Claims Unsupported By Scientific Evidence
Do Himalayan salt lamps have multiple benefits, including cleaning the air and releasing negative ions? No, says the complaint for this class action. It brings suit against Headclicks, Inc. for what it alleges are false statements the company makes in marketing its salt lamps.
Do you drink Bang energy drinks? Is Bang truly “the healthiest energy drink” as its maker, VPX, claims? According to a lawsuit filed by Monster Energy Company, it’s just a lot of hype, meant to deceive consumers. The lawsuit claims damages to Monster, but it offers nothing to consumers who have been paying $2 and up per can. We’re investigating to see if a class action is needed.
Core Nutrition, LLC claims that its Core Hydration water products provide superior hydration because their pH level is the same as “your body’s natural pH balance.” Is this possible? The complaint for this class action claims that it is not, and that science does not back up the products’ claims.
Zicam, LLC and Matrixx Initiatives, Inc. will be paying $16 million to settle a class action alleging that the companies made misleading statements and false claims about the effectiveness of some Zicam products, thereby violating state and federal laws.
A settlement has been reached in a class action alleging that clinical studies do not support the marketing claims made for Testofen.
Wellnx Life Sciences makes high claims for its Nature’s Science “100% Pure Garcinia Cambogia” weigh loss product. Unfortunately, the complaint for this class action alleges that the product is not effective for weight loss and does not contain the amount of active ingredient hydroxyxitric acid (HCA) advertised, in violation of a number of state and federal laws.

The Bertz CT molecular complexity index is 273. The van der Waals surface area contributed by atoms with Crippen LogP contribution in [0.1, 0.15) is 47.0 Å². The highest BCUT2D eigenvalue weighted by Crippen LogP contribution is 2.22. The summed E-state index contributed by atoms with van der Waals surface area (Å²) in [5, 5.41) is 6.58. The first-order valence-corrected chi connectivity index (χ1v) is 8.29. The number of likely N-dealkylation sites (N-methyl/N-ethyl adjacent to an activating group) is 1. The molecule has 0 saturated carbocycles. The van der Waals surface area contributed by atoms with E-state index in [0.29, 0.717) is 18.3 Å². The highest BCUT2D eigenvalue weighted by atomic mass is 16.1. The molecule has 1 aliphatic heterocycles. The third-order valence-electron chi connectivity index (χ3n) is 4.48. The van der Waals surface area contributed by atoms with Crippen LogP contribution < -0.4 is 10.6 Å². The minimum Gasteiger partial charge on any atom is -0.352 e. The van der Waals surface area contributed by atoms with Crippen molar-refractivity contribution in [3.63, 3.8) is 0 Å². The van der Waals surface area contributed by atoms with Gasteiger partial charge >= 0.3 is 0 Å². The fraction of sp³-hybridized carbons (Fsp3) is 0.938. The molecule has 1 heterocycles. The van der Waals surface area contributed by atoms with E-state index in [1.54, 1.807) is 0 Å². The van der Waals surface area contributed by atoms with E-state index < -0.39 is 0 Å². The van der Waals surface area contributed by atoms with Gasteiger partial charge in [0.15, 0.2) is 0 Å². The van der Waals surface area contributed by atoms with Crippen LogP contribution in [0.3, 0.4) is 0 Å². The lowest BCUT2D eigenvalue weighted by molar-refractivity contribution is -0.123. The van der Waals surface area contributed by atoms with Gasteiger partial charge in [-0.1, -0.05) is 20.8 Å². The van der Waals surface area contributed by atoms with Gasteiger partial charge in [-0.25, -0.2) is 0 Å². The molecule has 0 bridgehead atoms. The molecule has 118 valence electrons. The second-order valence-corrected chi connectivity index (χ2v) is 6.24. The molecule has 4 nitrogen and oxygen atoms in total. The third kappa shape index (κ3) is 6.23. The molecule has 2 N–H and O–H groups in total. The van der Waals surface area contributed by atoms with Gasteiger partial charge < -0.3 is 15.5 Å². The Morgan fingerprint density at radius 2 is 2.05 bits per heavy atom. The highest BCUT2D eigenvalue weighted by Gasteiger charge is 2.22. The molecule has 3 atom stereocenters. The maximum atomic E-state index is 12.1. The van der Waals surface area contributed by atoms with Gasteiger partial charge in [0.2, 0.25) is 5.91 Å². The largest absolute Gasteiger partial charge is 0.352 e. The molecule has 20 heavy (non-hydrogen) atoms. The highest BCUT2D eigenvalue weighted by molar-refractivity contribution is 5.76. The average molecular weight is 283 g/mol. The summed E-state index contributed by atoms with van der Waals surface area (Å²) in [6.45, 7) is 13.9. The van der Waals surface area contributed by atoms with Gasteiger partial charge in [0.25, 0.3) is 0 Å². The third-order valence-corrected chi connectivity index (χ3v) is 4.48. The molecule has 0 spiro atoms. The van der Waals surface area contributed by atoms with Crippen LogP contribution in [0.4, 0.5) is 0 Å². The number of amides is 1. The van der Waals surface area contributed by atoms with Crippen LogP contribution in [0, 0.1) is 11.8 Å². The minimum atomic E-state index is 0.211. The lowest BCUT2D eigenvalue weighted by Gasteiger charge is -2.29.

In 2013, the US Food and Drug Administration (FDA) sent 23andMe, Inc. a warning letter that required the company to stop marketing the health information component of its Personal Genome Service (PGS). In January of 2014, a related class action arbitration was given to the American Arbitration Association.
This settlement resolves a class action about Kirkland Signature Organic Virgin Coconut Oil, filed against Costco Wholesale Corp., the seller of the oil, and LODC Group, Ltd., the maker of the oil, claiming that the companies violated law by misleadingly marketing the oil as “healthy.”
Juice Beauty, doing business as Juice Organics, makes a line of shampoo, conditioner, and hair mask products that claim to be “repairing.” According to the complaint for this class action, the products do not in fact repair hair—because hair cannot be repaired. Hair is made of a family of proteins called keratin. While hair follicles in the scalp are alive and so keep producing hair, the complaint claims, the hair itself is dead matter; it cannot repair itself because it does not contain any living or regenerative organs, and the hair products cannot repair it because they do not contain any ingredients that could mend damaged keratin proteins.
This settlement resolves a class action brought against Pharmavite alleging that its glucosamine and/or chondroitin products are labeled in a way that is deceptive and misleading, did not provide the benefits advertised, and did not have scientific evidence to back up its claims. The class action does not contend that the products are unsafe or make any claims about their safety.